Again, this does not include the external price of an attack. Hits on revenue and reputation do not go away when you do not pay the ransom, and because the expense and security risks of an attack are considered material, public companies cannot avoid reporting them to shareholders. For most organizations, the loss of trust and reputation continues to hit their bottom line long after the attack itself is resolved.
3. How likely are you to fall victim to an attack?
In 2017, most every company with an email address was targeted with ransomware, but the likelihood of falling victim seems to largely depend upon company size. According to the 2017/18 Global Fraud and Risk Report8, 70% of executives from large enterprises reported their organization has had a cybersecurity incident in the past year. Of those executives who had an incident, 18% said their organizations were victims of ransomware attacks.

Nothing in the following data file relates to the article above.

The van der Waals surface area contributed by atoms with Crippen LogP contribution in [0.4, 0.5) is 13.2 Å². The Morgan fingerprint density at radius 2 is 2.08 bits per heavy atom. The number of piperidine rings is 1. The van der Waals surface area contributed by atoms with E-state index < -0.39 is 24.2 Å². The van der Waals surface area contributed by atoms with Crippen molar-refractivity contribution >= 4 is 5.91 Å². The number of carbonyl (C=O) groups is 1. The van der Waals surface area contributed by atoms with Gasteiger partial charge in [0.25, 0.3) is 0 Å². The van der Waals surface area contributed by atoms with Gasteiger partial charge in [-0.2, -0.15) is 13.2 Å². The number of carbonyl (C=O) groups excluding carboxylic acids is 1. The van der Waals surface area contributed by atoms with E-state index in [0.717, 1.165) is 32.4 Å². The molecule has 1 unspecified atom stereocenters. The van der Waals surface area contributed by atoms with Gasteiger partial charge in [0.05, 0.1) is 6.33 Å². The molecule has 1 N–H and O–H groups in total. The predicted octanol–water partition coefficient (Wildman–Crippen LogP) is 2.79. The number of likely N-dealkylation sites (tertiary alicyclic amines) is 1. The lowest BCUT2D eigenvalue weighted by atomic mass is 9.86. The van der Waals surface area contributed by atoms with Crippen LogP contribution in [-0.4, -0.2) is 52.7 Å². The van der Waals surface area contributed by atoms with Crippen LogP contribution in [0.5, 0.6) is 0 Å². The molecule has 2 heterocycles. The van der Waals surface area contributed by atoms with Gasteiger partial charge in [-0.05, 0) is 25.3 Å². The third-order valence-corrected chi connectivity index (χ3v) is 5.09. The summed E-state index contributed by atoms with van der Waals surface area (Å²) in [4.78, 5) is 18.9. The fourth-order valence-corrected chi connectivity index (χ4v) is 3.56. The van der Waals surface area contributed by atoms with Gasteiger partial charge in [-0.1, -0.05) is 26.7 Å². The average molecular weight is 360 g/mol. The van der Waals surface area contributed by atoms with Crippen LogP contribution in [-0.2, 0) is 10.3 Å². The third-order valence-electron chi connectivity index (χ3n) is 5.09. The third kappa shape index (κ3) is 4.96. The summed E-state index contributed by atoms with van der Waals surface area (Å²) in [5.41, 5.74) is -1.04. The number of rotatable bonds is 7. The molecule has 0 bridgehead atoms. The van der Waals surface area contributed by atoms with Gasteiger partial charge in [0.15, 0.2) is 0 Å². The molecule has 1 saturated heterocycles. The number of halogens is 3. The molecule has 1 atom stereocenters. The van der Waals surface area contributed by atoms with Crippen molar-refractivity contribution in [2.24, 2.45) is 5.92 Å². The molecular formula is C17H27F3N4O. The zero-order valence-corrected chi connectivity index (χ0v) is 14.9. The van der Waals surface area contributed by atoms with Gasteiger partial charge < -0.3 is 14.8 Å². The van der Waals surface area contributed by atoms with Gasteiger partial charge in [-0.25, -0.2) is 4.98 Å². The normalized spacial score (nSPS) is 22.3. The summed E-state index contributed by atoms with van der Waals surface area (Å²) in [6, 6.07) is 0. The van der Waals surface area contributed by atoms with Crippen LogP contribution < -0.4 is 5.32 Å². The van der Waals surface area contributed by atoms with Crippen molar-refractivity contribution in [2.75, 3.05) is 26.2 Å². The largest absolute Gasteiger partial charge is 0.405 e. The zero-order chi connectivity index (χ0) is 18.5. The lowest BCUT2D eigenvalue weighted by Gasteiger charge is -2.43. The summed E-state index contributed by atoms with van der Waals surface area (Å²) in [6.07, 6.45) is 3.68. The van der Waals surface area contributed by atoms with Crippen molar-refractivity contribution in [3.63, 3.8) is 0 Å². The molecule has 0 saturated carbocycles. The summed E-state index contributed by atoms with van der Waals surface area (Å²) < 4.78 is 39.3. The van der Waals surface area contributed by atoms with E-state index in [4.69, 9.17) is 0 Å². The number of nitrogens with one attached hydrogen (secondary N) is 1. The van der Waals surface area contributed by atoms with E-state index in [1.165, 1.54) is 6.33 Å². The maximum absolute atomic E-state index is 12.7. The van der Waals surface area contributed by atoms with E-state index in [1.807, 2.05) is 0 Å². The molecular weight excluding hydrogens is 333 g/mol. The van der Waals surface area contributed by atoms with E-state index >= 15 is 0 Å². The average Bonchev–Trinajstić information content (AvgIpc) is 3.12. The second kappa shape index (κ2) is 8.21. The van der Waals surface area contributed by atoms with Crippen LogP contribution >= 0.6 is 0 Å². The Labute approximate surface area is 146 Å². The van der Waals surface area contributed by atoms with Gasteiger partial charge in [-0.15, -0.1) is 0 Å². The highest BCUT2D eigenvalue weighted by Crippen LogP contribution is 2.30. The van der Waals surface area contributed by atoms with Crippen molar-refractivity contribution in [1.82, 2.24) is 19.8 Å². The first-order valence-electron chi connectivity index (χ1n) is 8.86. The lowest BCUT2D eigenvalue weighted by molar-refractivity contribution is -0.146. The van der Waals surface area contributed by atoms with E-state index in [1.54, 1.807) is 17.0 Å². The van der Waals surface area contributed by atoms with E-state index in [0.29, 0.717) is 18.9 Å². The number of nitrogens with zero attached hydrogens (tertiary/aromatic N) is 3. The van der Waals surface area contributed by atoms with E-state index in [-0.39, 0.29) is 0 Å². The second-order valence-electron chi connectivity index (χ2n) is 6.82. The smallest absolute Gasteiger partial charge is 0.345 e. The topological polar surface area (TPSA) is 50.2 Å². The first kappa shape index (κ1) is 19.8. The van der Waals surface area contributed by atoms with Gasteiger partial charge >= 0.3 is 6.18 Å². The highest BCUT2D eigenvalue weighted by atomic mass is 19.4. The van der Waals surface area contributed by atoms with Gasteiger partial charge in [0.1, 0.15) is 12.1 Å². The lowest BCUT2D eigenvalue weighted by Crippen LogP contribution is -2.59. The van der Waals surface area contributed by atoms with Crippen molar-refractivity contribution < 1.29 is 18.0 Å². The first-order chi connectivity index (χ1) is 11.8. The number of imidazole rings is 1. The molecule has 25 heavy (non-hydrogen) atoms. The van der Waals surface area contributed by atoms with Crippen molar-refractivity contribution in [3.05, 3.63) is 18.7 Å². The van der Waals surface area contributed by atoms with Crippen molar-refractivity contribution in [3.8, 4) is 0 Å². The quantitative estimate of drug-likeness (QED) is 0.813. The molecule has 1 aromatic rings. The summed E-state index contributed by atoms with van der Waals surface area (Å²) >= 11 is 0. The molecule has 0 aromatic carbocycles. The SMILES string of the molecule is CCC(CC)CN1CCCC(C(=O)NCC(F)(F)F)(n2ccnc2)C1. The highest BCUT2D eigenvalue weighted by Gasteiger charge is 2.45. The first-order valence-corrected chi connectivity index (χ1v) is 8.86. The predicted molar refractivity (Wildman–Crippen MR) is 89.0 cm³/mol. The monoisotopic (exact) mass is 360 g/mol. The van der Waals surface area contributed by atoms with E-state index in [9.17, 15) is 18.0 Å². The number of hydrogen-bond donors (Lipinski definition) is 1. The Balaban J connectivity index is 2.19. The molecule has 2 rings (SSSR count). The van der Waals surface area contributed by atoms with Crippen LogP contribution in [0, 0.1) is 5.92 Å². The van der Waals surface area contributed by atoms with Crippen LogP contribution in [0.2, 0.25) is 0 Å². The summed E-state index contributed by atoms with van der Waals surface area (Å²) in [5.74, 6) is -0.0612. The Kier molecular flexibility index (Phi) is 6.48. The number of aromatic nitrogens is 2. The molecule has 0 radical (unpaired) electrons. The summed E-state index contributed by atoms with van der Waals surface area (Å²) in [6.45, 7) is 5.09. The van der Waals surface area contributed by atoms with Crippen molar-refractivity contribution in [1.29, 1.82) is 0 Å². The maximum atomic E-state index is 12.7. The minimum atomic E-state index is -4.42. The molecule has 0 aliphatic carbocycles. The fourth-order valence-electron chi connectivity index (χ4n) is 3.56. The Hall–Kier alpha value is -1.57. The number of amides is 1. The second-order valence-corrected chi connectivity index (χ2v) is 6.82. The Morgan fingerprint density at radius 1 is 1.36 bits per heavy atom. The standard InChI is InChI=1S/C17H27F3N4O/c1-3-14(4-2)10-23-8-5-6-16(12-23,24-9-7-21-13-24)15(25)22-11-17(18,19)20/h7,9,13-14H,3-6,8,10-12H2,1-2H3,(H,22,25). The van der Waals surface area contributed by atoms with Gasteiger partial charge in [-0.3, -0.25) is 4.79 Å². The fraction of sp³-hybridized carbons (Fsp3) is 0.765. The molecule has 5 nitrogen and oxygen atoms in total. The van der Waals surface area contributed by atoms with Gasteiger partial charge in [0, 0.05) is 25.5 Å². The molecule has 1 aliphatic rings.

70% large enterprises had a cybersecurity incident x 18% were victims of ransomware =
12.6% of large enterprise organizations were victims of ransomware attacks
1 in every 8 large enterprise organization will fall victim to a ransomware attack in a given year. For smaller and medium sized businesses the number is much higher with 45% of organizations experiencing a ransomware attack in the past 12 months9.
1 in 8 will fall victim to ransomware
For Small or Medium Businesses
45% will experience an attack
After you fall victim to an attack, the outlook is even more grim. Half of organizations who have fallen victim to a ransomware attack will be attacked again10.
4. Calculating risk adjusted cost of a ransomware attack
Accountants use the risk-adjusted cost of future events to determine whether to spend money on preventative measures, buy insurance, or do nothing at all. For example, the risk-adjusted cost of a fire (high cost, reasonable likelihood) makes it cost-effective to buy an insurance policy.
For Enterprise (Annual)
risk-adjusted cost = (employees x $1,000) / 8 = $125 per employee
For Small or Medium Businesses (Annual)